Some of the cards are very close to Klimtís originals, while others are simply based on Klimtís style, itself heavily influenced by everything from classical Greek and Minoan art to the Japanese Ukiyo-e style. Many of the images use the famous textile-like backgrounds Klimt often used. For example, the Fool uses such a background in front of which is an elderly nude male, standing with his head in his hands. The LWB describes this ias "Lack of points of reference, loss of identity, confusion" and gives Rebirth, stripping oneself completely, letting go of excess" as divinatory meanings. So the image is different from the RWS, and the meanings, while similar, have slightly different flavorsóappropriate for a rebel of Klimtís style.
The art in this deck covers the styles of Klimt throughout his lifetime. Thus, youíll find scenes as familiar as the aforementioned iconic "The Kiss" (as the Lovers), but also a more Beardslyesque Strength card. Death looks like a medieval painting of a religious icon while the Devil appears to be a precursor to post-war surrealism and Jungian dreamwork. The seven of Chalices is a bizarre blend of Egyptian and Japanese styles that works, although I wish that Atanassov would have followed more of a pattern, say one style per suit. However, the Minor Arcana is closer to the RWS than the Majors, making it easy to read.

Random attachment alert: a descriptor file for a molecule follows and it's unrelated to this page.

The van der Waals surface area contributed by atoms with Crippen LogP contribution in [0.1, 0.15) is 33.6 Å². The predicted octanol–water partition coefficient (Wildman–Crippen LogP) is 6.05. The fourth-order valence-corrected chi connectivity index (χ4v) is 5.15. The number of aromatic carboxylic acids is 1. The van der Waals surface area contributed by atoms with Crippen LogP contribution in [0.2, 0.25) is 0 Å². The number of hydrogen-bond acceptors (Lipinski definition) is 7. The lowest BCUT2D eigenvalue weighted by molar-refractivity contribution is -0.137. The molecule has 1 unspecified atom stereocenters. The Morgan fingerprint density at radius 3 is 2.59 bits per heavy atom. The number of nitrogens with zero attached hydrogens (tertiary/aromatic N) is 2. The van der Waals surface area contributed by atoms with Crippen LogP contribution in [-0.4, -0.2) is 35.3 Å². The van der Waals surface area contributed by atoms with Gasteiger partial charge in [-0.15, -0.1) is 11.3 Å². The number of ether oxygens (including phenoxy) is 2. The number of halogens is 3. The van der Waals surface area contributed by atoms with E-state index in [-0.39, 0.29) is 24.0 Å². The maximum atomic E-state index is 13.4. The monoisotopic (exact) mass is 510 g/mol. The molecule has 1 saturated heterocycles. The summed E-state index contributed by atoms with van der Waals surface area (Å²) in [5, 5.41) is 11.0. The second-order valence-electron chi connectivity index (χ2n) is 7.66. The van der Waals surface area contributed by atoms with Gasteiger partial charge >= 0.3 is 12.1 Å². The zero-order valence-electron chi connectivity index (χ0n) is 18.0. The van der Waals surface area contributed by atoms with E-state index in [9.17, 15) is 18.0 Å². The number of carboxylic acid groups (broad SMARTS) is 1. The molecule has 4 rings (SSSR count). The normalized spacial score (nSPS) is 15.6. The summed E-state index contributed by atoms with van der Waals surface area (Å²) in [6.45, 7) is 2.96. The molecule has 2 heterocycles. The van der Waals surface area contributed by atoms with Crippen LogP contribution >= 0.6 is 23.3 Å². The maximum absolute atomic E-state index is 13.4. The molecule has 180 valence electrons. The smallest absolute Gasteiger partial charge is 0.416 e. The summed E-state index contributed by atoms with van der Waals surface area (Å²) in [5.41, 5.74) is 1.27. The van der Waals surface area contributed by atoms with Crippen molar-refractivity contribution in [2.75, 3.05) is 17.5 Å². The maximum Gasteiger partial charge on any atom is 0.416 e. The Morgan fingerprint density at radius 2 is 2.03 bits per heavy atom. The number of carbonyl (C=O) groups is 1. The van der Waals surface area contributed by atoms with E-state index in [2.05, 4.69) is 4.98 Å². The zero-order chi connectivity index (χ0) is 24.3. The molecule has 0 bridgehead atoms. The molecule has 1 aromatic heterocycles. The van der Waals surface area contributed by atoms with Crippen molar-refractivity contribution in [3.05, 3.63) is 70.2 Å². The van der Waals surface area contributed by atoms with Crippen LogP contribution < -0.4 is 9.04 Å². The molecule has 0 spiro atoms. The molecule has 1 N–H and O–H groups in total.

Many of the cards are eerily evocative of other realms and dimensions, making this deck ideal to work with for astral projection and even for meditation. Focusing on the images can help you literally get out of your head.
The one difficulty I have with decks of this type of voracious beauty is that the symbolism can be too deep. While good for meditation, astral projection, etc., such depth can get in the way of divination. When thinking of the meaning of a card and its position in a spread, if youíre like me you can end up getting "lost" in the card itself. Great for meditation; not so good for divination.
Still, this is a well-designed deck that can be used for divination, meditation, and astral travel. It will definitely go in my set of decks I keep for occasional use. The LWB includes a wonderfully complex 16-card spread called "The Circle of Faults and Virtues" which people should work with just to show there are more possibilities with the Tarot than simply mix the cards all together and lay them out. Highly recommended as a deck to use on occasion and as an art deck.
Name of deck: Golden Tarot of Klimt